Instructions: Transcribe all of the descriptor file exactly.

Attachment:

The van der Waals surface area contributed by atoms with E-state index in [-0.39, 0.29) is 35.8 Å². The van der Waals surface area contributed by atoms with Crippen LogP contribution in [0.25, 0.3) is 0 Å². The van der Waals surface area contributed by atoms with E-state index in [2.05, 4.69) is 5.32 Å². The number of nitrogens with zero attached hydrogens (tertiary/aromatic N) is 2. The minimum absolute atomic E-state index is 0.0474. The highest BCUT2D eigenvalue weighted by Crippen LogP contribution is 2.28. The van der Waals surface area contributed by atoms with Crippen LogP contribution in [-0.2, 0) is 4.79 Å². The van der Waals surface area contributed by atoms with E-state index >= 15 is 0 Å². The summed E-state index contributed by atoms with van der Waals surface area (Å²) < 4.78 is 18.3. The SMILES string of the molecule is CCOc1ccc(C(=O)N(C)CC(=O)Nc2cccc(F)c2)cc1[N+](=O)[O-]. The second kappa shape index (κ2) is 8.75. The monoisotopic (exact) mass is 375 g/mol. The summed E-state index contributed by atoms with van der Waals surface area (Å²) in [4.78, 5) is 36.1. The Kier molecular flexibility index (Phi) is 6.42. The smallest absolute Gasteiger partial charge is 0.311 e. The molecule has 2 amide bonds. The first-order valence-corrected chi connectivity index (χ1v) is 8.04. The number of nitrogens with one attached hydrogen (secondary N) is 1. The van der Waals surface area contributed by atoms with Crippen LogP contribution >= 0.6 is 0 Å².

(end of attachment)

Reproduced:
The van der Waals surface area contributed by atoms with E-state index in [-0.39, 0.29) is 35.8 Å². The van der Waals surface area contributed by atoms with Crippen LogP contribution in [0.25, 0.3) is 0 Å². The van der Waals surface area contributed by atoms with E-state index in [2.05, 4.69) is 5.32 Å². The number of nitrogens with zero attached hydrogens (tertiary/aromatic N) is 2. The minimum absolute atomic E-state index is 0.0474. The highest BCUT2D eigenvalue weighted by Crippen LogP contribution is 2.28. The van der Waals surface area contributed by atoms with Crippen LogP contribution in [-0.2, 0) is 4.79 Å². The van der Waals surface area contributed by atoms with E-state index >= 15 is 0 Å². The summed E-state index contributed by atoms with van der Waals surface area (Å²) < 4.78 is 18.3. The SMILES string of the molecule is CCOc1ccc(C(=O)N(C)CC(=O)Nc2cccc(F)c2)cc1[N+](=O)[O-]. The second kappa shape index (κ2) is 8.75. The monoisotopic (exact) mass is 375 g/mol. The summed E-state index contributed by atoms with van der Waals surface area (Å²) in [4.78, 5) is 36.1. The Kier molecular flexibility index (Phi) is 6.42. The smallest absolute Gasteiger partial charge is 0.311 e. The molecule has 2 amide bonds. The first-order valence-corrected chi connectivity index (χ1v) is 8.04. The number of nitrogens with one attached hydrogen (secondary N) is 1. The van der Waals surface area contributed by atoms with Crippen LogP contribution >= 0.6 is 0 Å².